A public rift has opened up between the mayor of Baltimore and The Stronach Group, the company that owns Pimlico Race Course, over the company’s support of bills that would eventually lead to the consolidation of racing at Laurel Park in Maryland.
The dispute arose after Tim Ritvo, The Stronach Group’s chief operating officer, sent a
letter in early February to legislative leaders asking them to support bills that would allow the company to tap state revenue sources to fund as much as $120 million of improvements to Laurel and the Bowie training center, two facilities owned by the company. The letter stated that Pimlico is “at the end of its useful life as a major event
venue,” and the “most viable plan” for racing in the state entailed the creation of a “super track” at Laurel.
In response, Baltimore Mayor Catherine Pugh sent a letter to the same individuals urging caution before supporting the legislation sought by the company. It also accused the privately owned, Toronto-based company of reneging on promises to support Pimlico and the community.
“Allowing a wealthy family from another country to use Maryland tax money for a racetrack to have as their anchor for the development of their 300-acre site in Laurel would be a travesty,” Pugh wrote. “TSG would be enriched and Maryland would be
The dispute underscores the delicate relationship between The Stronach Group and Baltimore following a years-long campaign by the company to build political support for the relocation of the Preakness to Laurel. The Preakness annually attracts more than 100,000 people to the track and is considered an economic engine for the city of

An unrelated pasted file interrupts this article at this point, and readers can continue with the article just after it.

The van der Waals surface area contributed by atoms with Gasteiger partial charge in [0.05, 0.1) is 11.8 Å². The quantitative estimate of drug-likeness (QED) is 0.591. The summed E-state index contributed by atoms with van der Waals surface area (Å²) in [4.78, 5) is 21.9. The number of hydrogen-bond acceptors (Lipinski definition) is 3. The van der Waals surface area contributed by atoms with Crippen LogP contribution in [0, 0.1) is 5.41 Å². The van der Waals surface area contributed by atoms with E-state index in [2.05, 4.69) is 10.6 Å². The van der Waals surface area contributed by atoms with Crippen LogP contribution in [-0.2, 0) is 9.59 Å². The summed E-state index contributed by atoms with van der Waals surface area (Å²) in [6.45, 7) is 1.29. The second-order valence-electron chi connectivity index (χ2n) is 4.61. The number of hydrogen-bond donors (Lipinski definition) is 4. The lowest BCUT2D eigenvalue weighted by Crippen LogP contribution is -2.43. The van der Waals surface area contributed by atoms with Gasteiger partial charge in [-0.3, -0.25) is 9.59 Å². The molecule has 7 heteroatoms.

Baltimore, despite the track’s structural deficiencies.
Alan Foreman, general counsel for the Maryland Thoroughbred Horsemen’s Association, said that the organization does not have a specific opinion on the relocation of the Preakness. But he said horsemen supported the points in Ritvo’s letter
outlining long-term goals for the state’s racing industry, including a need for more racing
days “in pursuit of year-round racing” and “first-class training and equine health facilities.”
Late last year, a state agency, the Maryland Stadium Authority, released a report, prepared in consultation with The Stronach Group, that said a complete rebuild of Pimlico to turn the track into an “ideal venue to host the Preakness Stakes” would cost $424 million. The report recommended a so-called “public-private partnership” to fund
the renovation, even as officials for The Stronach Group balked at providing any of its own money to the project.
In her letter, Pugh pointed out that the report also said that a renovation of Pimlico for “racing-related structures alone” would cost $29 million, and she outlined a series of proposals The Stronach Group had offered in the past to improve the property, plans she said the company had never followed through on even as it tapped casino subsidies to improve Laurel.
“TSG allowed Pimlico to deteriorate even when they had [casino subsidies] to maintain and improve it,” Pugh wrote.
In an interview Thursday, Ritvo reiterated that The Stronach Group considers the future of the state’s racing industry to be based around Laurel Park and a refurbished Bowie training center. The company’s plan to support legislation that would allow casino subsidies to go toward the Bowie renovations and provide the basis for a $120 million
bond issue would allow the company to turn Laurel into a proper destination for the Preakness and, eventually, the Breeders’ Cup, Ritvo said.
“That’s our goal for Maryland,” Ritvo said. “That’s our whole plan.”
As for Pimlico, Ritvo said the company does not intend to improve the property without
the state and city funding the renovation.
“What we could do for $400 million at Pimlico would cost $100 million at Laurel,” Ritvo
This story originally appeared on DRF.com.
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